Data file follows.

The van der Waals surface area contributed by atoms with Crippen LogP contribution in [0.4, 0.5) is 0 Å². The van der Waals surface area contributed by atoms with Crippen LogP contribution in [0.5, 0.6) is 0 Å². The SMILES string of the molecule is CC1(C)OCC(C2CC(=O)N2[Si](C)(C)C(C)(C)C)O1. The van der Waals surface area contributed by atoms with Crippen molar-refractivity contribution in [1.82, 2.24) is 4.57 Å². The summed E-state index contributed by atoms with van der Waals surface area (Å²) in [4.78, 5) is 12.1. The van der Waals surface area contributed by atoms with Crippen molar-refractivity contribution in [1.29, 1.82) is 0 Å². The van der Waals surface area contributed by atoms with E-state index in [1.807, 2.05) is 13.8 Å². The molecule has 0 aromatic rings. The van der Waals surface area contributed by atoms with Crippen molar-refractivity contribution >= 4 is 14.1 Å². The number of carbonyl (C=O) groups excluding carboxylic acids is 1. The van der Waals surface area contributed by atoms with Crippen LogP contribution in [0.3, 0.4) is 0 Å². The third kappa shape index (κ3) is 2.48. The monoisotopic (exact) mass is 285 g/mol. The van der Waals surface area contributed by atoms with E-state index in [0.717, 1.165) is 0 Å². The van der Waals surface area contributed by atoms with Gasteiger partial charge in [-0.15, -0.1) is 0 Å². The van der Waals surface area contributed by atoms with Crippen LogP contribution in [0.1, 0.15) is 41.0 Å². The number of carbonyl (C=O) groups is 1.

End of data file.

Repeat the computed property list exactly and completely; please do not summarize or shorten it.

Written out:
The van der Waals surface area contributed by atoms with Crippen LogP contribution in [0.4, 0.5) is 0 Å². The van der Waals surface area contributed by atoms with Crippen LogP contribution in [0.5, 0.6) is 0 Å². The SMILES string of the molecule is CC1(C)OCC(C2CC(=O)N2[Si](C)(C)C(C)(C)C)O1. The van der Waals surface area contributed by atoms with Crippen molar-refractivity contribution in [1.82, 2.24) is 4.57 Å². The summed E-state index contributed by atoms with van der Waals surface area (Å²) in [4.78, 5) is 12.1. The van der Waals surface area contributed by atoms with Crippen molar-refractivity contribution in [1.29, 1.82) is 0 Å². The van der Waals surface area contributed by atoms with E-state index in [1.807, 2.05) is 13.8 Å². The molecule has 0 aromatic rings. The van der Waals surface area contributed by atoms with Crippen molar-refractivity contribution >= 4 is 14.1 Å². The number of carbonyl (C=O) groups excluding carboxylic acids is 1. The van der Waals surface area contributed by atoms with Crippen LogP contribution in [0.3, 0.4) is 0 Å². The third kappa shape index (κ3) is 2.48. The monoisotopic (exact) mass is 285 g/mol. The van der Waals surface area contributed by atoms with E-state index in [0.717, 1.165) is 0 Å². The van der Waals surface area contributed by atoms with Gasteiger partial charge in [-0.15, -0.1) is 0 Å². The van der Waals surface area contributed by atoms with Crippen LogP contribution in [0.1, 0.15) is 41.0 Å². The number of carbonyl (C=O) groups is 1.